All That Glitters

Trendy or not painting plants is a surefire way to kill them. Plants have pores (stomatal pore) that are located mostly on the surface of leaves. These pores are how plants gain access to carbon dioxide to carry out the process of photosynthesis. They are tiny and typically not visible with the use of a microscope.

(credit a: modification of work by Louisa Howard, Rippel Electron Microscope Facility, Dartmouth College; credit b: modification of work by June Kwak, University of Maryland; scale-bar data from Matt Russell)

When we paint the surface of the plant we block the ability for the plant to exchange gasses with the atmosphere. When this happens the plant is no longer able to gain access to convert carbon dioxide into sugars.

Something else happens when we paint plants is the blocking of sunlight. Plants unlike animals make their own food. Now some marketing campaigns have lead us to believe that by adding fertilizers to water we are feeding plants. Which is a flat out lie. Plants make their own food through the process of photosynthesis. But in order for this pathway to happen plants need access to light.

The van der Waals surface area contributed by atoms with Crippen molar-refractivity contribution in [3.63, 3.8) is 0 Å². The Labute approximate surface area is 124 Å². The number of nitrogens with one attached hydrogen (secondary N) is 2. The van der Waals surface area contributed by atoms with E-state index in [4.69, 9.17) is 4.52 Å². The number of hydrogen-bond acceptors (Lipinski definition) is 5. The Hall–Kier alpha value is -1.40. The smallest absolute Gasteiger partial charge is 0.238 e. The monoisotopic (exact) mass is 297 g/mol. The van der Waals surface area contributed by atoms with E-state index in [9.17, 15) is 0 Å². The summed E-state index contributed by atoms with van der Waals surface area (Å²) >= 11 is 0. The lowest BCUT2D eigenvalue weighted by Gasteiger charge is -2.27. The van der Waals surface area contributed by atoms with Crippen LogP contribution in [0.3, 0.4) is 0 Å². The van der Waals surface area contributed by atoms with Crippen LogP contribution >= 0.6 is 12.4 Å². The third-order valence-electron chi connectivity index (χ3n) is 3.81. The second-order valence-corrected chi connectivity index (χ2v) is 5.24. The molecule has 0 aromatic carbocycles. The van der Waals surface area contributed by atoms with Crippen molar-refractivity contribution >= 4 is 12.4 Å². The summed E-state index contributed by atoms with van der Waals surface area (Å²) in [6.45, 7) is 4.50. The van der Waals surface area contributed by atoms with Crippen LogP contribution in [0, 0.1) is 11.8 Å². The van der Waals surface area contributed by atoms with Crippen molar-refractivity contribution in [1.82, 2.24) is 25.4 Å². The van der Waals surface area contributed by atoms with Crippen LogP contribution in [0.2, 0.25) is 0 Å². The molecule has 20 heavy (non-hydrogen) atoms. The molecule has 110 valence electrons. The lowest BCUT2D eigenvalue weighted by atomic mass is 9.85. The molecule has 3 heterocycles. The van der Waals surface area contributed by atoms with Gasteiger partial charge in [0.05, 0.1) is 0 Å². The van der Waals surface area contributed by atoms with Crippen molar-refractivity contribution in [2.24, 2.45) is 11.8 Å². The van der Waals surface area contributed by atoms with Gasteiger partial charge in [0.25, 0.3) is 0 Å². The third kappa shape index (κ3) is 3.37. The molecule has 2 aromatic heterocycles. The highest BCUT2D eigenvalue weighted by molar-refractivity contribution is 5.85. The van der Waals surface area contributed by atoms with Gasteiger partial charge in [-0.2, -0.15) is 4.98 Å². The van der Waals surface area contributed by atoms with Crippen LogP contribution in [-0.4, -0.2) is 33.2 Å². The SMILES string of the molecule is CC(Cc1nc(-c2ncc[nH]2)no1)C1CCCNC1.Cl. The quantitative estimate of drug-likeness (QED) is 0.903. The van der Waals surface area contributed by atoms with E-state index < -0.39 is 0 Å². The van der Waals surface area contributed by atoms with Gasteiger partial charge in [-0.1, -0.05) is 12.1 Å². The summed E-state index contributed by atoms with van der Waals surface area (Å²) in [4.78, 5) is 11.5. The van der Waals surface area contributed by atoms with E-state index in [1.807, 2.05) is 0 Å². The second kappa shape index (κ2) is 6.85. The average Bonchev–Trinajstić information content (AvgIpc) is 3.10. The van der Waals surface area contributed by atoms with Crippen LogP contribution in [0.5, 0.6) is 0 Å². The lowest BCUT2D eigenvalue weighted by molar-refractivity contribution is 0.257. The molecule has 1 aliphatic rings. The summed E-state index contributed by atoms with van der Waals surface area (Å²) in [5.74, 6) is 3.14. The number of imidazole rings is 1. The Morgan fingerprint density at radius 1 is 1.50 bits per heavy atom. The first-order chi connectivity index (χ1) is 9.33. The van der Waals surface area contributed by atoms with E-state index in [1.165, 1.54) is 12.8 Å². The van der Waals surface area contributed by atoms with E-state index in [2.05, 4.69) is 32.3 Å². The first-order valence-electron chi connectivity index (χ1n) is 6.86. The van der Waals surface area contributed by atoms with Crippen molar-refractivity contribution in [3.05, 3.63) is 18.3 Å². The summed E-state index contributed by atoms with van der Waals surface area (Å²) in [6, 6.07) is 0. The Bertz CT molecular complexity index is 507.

Instead of painting plants for the holidays consider painting the pots. It is a fun interactive and safe for the plants.

Scott Evans
Scott Evans is a horticulture assistant with Nebraska Extension in Douglas-Sarpy Counties. A certified arborist through International Society of Arboirculture and Nebraska Arborist Association. Scott is also Tree Risk Assessment Qualified through ISA. Scott co-leads the Master Gardener program in Douglas & Sarpy counties. Along with volunteer management he provides his expertise with disease and insect identification, lawn and landscape weed management, plant health, and I.P.M. practices. He also enjoys growing many houseplants ranging from African violets to cacti and succulents. Scott has two Bachelors of Science, one in Biology (emphasis in Botany, Ecology and Environmental Science) and second in Environmental Geology from Northwest Missouri State University. He earned his Master of Agriculture from the University of Nebraska-Lincoln.

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